We recently had the honor of picking the brain of the lovely Suzanne Carafano, creator, designer, and stylist behind VG fave Spanish Moss. Read on for a taste of what one of the industry’s most talented ladies has cookin’ for next season and of what inspires her most, from Flannery O’Connor to John Lennon…
VG: You seem to be constantly traveling and on the go–what is your favorite and/or the most inspiring place you’ve been?
SC: That’s a tough one! I’m really inspired by the different geographical aesthetics, literature, and history specific to particular regions. Growing up all over the West Coast, I’m particularly inspired by the high desert, Los Angeles, and San Francisco–those places feel like home. And, like a package deal, whenever I’m there, I love reading Janet Fitch, Joan Didion, Douglas Coupland, John Fante, Steinbeck, and, of course, Kerouac. I’ve also loved living and traveling through the Southwest, spending lots of time in New Mexico and Texas. When I’m in the Southwest, I read Bobby Byrd’s poetry that focuses on the border city of El Paso, NM and on Tucson. Lastly, I’ve particularly enjoyed living and traveling in the American South–[from] Nashville and Charleston to Savannah and Saint Augustine; and Southern Gothic literature is probably my favorite genre of American literature. I love the ethnography of Zora Neale Hurston on central Florida, and [I also love] reading Flannery O’Connor, Carson McCullers, and Kate Chopin whenever I can cookout by a lake or drink cold beer in a gator bar. That’s a long answer. Right now, I’m just dying to get a bunch of friends together from all over the States and get a bunch of rooms at the Yellowstone National Park lodge.
VG: What is the soundtrack to your summer this year?
SC: Not in this particular order, but always: Goin’ Down by Bruce Springsteen, Nothin’ No by David Vandervelde, Around the Moon by Summer Camp, Stand by Me by John Lennon, Moonlight Mile by The Rolling Stones, Skinny Legs by Lyle Lovett, Honky Tonk Girl by Loretta Lynn, Tennessee Homesick Blues by Dolly Parton, You Ain’t Goin’ Nowhere by The Byrds, Hey! Little Child by Alex Chilton, California by Joni Mitchell, Born to Run by Emmylou Harris, Belladonna by Stevie Nicks, Alex Chilton by The Replacements, and You & Me by Penny and the Quarters.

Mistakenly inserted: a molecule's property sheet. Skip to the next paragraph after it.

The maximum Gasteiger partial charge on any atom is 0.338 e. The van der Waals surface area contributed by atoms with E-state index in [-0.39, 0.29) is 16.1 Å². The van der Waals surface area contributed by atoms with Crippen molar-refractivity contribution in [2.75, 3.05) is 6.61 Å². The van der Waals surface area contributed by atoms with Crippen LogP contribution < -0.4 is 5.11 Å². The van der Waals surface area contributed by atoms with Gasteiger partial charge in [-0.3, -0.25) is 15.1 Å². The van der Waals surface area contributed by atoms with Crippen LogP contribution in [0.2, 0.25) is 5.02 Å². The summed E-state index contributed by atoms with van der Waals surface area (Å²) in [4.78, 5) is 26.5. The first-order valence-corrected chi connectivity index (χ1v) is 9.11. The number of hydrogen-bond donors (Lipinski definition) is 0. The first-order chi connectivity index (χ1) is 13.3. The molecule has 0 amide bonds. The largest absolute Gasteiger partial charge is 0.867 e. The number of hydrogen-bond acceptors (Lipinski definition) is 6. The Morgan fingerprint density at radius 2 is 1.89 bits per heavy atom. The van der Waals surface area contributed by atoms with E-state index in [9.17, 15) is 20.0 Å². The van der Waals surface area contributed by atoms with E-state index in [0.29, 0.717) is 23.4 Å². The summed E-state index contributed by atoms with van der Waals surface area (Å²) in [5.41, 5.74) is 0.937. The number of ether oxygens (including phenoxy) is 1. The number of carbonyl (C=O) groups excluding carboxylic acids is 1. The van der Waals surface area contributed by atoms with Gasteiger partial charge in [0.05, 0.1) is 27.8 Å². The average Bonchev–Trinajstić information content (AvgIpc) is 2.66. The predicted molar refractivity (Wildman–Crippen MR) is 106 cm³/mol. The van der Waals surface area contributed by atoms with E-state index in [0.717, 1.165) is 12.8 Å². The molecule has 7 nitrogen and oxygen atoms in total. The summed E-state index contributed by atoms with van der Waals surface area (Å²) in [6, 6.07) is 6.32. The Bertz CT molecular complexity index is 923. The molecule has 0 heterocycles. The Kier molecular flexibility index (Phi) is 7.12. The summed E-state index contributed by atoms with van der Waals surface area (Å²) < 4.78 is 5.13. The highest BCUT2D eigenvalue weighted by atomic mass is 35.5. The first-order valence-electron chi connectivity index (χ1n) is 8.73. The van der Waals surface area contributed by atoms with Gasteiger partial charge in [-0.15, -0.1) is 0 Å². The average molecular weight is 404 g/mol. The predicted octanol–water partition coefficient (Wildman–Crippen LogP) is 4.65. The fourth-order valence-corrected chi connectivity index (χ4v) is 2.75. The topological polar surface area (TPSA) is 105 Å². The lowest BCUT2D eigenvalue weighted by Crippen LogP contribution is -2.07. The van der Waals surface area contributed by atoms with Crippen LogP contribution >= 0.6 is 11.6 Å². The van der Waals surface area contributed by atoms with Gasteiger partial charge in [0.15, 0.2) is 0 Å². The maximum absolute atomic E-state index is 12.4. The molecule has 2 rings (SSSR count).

VG: In addition to running Spanish Moss, you also created American Gold, an original womenswear brand inspired by vintage that is 100% wearable ‘in the future.’ Since developing your first collection in 2009, the brand has evolved into a trendsetting identity among vintage-loving gals worldwide. What can we look forward to in the next collection? Is your new home influencing a new aesthetic for American Gold?
SC: We’re just finishing up Spring ’12, but it won’t debut to the public for months… it’s our favorite collection yet! We’re working with designing our own fabrics now, so expect a lot of original prints, a totally new color palette, and pieces that just aren’t happening anywhere else right now. We’ll of course shoot an intensive lookbook story for it. I hate to say too much–I really want this collection to be a big surprise!
VG: When did you decide you wanted to pursue fashion as a career? Did you go to school to be a designer?
SC: I don’t think I ever formally decided to pursue fashion as a career. As a child, I spent my time drawing characters from books in different ensembles, playing dress up, and devouring Sassy and Vogue the moment they arrived in the mail every month; however, pursuing fashion never even entered my mind as anything other than dressing myself for the day. I went to school and changed my major a ton of times–creative writing, literature, theater, history, theology–finally ending up in a communications major [a time during which] I mainly focused on media studies and film–a degree I’ve always regretted.
VG: You seem to have found your niche as an fashion entrepreneur and independent designer. What advice do you have for up-and-coming designers who are trying to make their mark in the fashion industry while staying true to their own identity?
SC: Don’t base your inspiration on what’s trending or ‘all over the blogs.’ In fact, avoid a lot of fashion blogs–only dig on a few that are truly different and take chances. StyleLikeU is one of these special sites. Seek out hidden, under the radar inspiration that will help inspire you in unique ways. Love your home and where you came from? Then leave it for a while and come back and let it re-inspire you. Don’t be influenced by cheap trends, focus on being ahead of curve. Also, never give in to being commercial and oversaturated online or in the press. Make art and not cheap clothing. I think it’s better to be elite rather than have mass appeal. This goes for music, television, studio artists, writers–really anything!
VG: I am truly inspired by all things vintage, but am amazed by the obsession over modern-day pop culture. Do you ever find yourself getting lost in the publicity of celebrities today or in fashion trends that are so in-the-moment that they fizzle out before a week has even passed? With the Internet being so accessible and immediately gratifying, do you think it can have any adverse effects on the future of fashion?
SC: Oh wow, this is a great question! I think being a buyer and seeing lookbooks so far in advance, I get really bored of trends that haven’t even started yet! I do find myself shocked at how long certain trends and brands that seem mediocre can carry on for in the Internet world. I find myself wishing most trends would fizzle out faster! There’s a fine line [between] being a retailer and a designer when it comes to following trends. We choose to start trends and get inspired by wherever we’re traveling, what we’re reading, or talking about at a certain time. We try to stay true to our own style as well! At some point, you have to decide between money and art–and it’s a hard place to be, but we’re happy!